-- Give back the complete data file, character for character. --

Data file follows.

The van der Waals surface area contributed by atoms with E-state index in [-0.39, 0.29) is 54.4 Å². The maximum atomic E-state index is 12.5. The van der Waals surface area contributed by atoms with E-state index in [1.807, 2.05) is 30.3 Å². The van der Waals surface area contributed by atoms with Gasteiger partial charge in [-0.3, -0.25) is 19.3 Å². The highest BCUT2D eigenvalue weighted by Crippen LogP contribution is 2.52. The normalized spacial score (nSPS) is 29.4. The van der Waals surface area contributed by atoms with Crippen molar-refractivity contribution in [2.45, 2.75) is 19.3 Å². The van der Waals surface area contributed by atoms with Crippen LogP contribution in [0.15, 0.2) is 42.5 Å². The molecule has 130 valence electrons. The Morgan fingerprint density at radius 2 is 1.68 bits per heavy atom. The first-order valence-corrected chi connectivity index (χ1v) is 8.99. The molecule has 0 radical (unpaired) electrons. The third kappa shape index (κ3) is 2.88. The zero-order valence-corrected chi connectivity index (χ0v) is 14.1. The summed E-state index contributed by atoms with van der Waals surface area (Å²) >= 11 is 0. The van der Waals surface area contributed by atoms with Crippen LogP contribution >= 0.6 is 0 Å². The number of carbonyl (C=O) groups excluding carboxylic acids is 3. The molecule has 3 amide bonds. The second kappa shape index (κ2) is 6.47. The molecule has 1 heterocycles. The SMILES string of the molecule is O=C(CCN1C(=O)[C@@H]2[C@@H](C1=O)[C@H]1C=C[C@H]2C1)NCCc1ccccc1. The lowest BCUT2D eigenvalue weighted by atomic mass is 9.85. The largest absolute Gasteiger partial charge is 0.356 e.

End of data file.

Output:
The van der Waals surface area contributed by atoms with E-state index in [-0.39, 0.29) is 54.4 Å². The maximum atomic E-state index is 12.5. The van der Waals surface area contributed by atoms with E-state index in [1.807, 2.05) is 30.3 Å². The van der Waals surface area contributed by atoms with Gasteiger partial charge in [-0.3, -0.25) is 19.3 Å². The highest BCUT2D eigenvalue weighted by Crippen LogP contribution is 2.52. The normalized spacial score (nSPS) is 29.4. The van der Waals surface area contributed by atoms with Crippen molar-refractivity contribution in [2.45, 2.75) is 19.3 Å². The van der Waals surface area contributed by atoms with Crippen LogP contribution in [0.15, 0.2) is 42.5 Å². The molecule has 130 valence electrons. The Morgan fingerprint density at radius 2 is 1.68 bits per heavy atom. The first-order valence-corrected chi connectivity index (χ1v) is 8.99. The molecule has 0 radical (unpaired) electrons. The third kappa shape index (κ3) is 2.88. The zero-order valence-corrected chi connectivity index (χ0v) is 14.1. The summed E-state index contributed by atoms with van der Waals surface area (Å²) >= 11 is 0. The van der Waals surface area contributed by atoms with Crippen LogP contribution >= 0.6 is 0 Å². The number of carbonyl (C=O) groups excluding carboxylic acids is 3. The molecule has 3 amide bonds. The second kappa shape index (κ2) is 6.47. The molecule has 1 heterocycles. The SMILES string of the molecule is O=C(CCN1C(=O)[C@@H]2[C@@H](C1=O)[C@H]1C=C[C@H]2C1)NCCc1ccccc1. The lowest BCUT2D eigenvalue weighted by atomic mass is 9.85. The largest absolute Gasteiger partial charge is 0.356 e.